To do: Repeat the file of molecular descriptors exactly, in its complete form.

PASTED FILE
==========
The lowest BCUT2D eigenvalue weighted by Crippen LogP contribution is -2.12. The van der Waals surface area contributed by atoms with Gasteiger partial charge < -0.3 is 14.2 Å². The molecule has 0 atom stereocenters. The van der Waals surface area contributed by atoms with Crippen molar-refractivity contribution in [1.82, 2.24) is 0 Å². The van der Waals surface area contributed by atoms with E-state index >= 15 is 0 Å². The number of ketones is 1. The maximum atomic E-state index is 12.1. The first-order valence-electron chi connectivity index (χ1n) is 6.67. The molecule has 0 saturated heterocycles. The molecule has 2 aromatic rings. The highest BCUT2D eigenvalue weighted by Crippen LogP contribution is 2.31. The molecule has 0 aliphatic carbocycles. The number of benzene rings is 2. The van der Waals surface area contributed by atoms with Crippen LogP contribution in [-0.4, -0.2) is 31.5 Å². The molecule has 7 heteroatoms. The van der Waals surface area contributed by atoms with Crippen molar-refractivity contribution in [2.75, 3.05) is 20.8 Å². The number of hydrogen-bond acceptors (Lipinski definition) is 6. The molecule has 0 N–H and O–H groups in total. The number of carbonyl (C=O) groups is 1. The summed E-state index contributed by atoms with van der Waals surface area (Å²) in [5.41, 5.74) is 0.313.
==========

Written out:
The lowest BCUT2D eigenvalue weighted by Crippen LogP contribution is -2.12. The van der Waals surface area contributed by atoms with Gasteiger partial charge < -0.3 is 14.2 Å². The molecule has 0 atom stereocenters. The van der Waals surface area contributed by atoms with Crippen molar-refractivity contribution in [1.82, 2.24) is 0 Å². The van der Waals surface area contributed by atoms with E-state index >= 15 is 0 Å². The number of ketones is 1. The maximum atomic E-state index is 12.1. The first-order valence-electron chi connectivity index (χ1n) is 6.67. The molecule has 0 saturated heterocycles. The molecule has 2 aromatic rings. The highest BCUT2D eigenvalue weighted by Crippen LogP contribution is 2.31. The molecule has 0 aliphatic carbocycles. The number of benzene rings is 2. The van der Waals surface area contributed by atoms with Crippen LogP contribution in [-0.4, -0.2) is 31.5 Å². The molecule has 7 heteroatoms. The van der Waals surface area contributed by atoms with Crippen molar-refractivity contribution in [2.75, 3.05) is 20.8 Å². The number of hydrogen-bond acceptors (Lipinski definition) is 6. The molecule has 0 N–H and O–H groups in total. The number of carbonyl (C=O) groups is 1. The summed E-state index contributed by atoms with van der Waals surface area (Å²) in [5.41, 5.74) is 0.313.